SCOTT: When you had that first whiff of success, notoriety, what did it do to you at that point?

GEORGE: After the first couple of years recording I did a lot of praying. I said, 'Lord, please give me a hit.' I want one so bad. I had been around some artists already like Jean Shepherd. She was real hot at the time, and so was Hank Locklin with 'Let Me Be the One' and all those old songs. In fact, he turned out to be a good friend of mine at that time. Boy, I realized the thrill of knowing these people and Hank Williams. He’s my favorite. They had hit records going for them. I became thrilled of the idea of having a hit record.

SCOTT: What do you look for in a song? What appeals to you? What is it: the melody, the lyric, the combination of both?

GEORGE: There’s nothing prettier in the world than a melody. I can get lost in a song with a melody. A lot of times I have, and the song wasn’t that good, but I would get lost in that melody, and I’d want to do the song.

SCOTT: So why the dark side?

GEORGE: You are drowning in the business. You forget even that God exists or anybody does, as far as that. My first wives or family or any of those things didn’t matter any more. The only thing that mattered to me was the thrill and fun of what I was doing. You can get lost in all of that and go down the wrong road.

SCOTT: I was reading something that was pretty amazing. You became psychotic it would sound. You were hearing voices, imaginary voices. These are people that fought inside your head that literally had names.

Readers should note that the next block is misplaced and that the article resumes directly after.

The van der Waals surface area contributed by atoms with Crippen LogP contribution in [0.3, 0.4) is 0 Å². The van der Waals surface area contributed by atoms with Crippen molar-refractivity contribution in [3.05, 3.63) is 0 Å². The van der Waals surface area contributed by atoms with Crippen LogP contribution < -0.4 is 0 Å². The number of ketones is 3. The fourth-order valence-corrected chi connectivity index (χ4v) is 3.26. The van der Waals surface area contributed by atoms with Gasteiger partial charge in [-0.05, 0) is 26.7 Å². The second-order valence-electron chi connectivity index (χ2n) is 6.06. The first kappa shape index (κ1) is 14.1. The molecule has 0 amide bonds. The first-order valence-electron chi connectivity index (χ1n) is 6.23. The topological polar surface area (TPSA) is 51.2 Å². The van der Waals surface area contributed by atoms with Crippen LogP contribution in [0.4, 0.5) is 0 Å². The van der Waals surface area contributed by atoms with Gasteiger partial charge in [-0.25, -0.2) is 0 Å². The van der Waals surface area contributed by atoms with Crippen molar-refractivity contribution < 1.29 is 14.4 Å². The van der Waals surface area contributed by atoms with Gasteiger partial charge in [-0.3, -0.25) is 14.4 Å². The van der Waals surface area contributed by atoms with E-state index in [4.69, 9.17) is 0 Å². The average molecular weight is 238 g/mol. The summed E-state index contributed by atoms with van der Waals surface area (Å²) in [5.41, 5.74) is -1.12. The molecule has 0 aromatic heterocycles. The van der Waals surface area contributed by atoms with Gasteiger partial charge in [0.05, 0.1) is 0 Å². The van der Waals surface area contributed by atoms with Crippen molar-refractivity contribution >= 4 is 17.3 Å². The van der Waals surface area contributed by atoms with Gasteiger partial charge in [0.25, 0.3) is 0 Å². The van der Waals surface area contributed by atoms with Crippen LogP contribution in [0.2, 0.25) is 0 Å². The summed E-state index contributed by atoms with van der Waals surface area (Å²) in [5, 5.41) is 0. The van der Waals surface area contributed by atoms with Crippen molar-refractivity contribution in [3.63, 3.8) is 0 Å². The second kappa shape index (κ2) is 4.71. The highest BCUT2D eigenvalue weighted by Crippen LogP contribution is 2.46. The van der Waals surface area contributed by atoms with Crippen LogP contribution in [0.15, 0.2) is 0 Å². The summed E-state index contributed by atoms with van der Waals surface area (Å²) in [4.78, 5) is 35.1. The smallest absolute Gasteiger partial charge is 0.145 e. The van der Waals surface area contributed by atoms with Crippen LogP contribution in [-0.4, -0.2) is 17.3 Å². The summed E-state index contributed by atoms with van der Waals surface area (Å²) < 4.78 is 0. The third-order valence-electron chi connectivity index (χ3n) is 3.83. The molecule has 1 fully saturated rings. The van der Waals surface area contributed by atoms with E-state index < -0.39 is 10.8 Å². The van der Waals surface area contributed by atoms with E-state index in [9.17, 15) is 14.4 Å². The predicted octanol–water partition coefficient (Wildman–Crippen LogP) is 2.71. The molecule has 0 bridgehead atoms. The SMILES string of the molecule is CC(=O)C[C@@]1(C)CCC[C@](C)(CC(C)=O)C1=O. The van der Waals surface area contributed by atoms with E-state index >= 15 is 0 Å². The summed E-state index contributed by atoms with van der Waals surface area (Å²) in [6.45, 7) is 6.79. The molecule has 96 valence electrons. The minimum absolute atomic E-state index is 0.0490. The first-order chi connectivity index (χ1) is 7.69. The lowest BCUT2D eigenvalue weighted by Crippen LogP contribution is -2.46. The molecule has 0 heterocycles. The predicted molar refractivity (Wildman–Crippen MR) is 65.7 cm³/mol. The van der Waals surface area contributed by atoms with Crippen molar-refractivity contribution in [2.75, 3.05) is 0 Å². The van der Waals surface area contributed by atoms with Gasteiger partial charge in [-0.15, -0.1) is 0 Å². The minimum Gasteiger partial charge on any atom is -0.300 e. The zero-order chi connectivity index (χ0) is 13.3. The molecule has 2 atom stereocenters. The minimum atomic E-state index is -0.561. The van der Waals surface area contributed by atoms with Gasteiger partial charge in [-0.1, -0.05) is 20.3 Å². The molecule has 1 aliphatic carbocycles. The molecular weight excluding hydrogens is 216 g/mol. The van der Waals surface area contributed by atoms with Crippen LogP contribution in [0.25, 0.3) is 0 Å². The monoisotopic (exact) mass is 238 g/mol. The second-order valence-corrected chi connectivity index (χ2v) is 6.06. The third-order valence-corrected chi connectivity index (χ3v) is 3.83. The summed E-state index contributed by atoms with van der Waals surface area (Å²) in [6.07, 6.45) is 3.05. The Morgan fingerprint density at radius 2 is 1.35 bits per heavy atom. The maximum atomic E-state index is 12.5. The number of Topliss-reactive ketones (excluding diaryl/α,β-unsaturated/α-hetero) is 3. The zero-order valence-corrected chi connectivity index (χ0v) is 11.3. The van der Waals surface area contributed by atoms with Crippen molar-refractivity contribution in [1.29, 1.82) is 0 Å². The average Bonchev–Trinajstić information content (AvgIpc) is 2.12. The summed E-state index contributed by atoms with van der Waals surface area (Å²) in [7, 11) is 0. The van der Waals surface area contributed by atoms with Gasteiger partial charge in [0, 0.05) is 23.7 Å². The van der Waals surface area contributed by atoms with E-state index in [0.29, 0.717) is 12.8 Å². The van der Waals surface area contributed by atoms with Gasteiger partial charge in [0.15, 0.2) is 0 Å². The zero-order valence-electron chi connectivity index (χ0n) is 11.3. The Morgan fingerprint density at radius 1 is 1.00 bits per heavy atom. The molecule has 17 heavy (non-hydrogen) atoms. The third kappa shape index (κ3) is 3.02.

GEORGE: Right. Well, this is when you’re just about gone. You don’t trust anyone. There’s no one there to love. You feel like you’re lost.

SCOTT: Did you have any people around you who would try to tell you the truth?

GEORGE: Very seldom, maybe here and there or something, but they didn’t come on strong enough.

SCOTT: What about wives? You’re into your fourth marriage now and a very successful marriage, but did the wives then try to stop you?

GEORGE: No, none of them did it. None of them did except when I married Tammy [Wynette]. She talked to me some, but it wasn’t a big thing the way she came on.

SCOTT: Because of her fame in its own right and the public persona, where did you go to get away from all of that? You were trapped in a public marriage.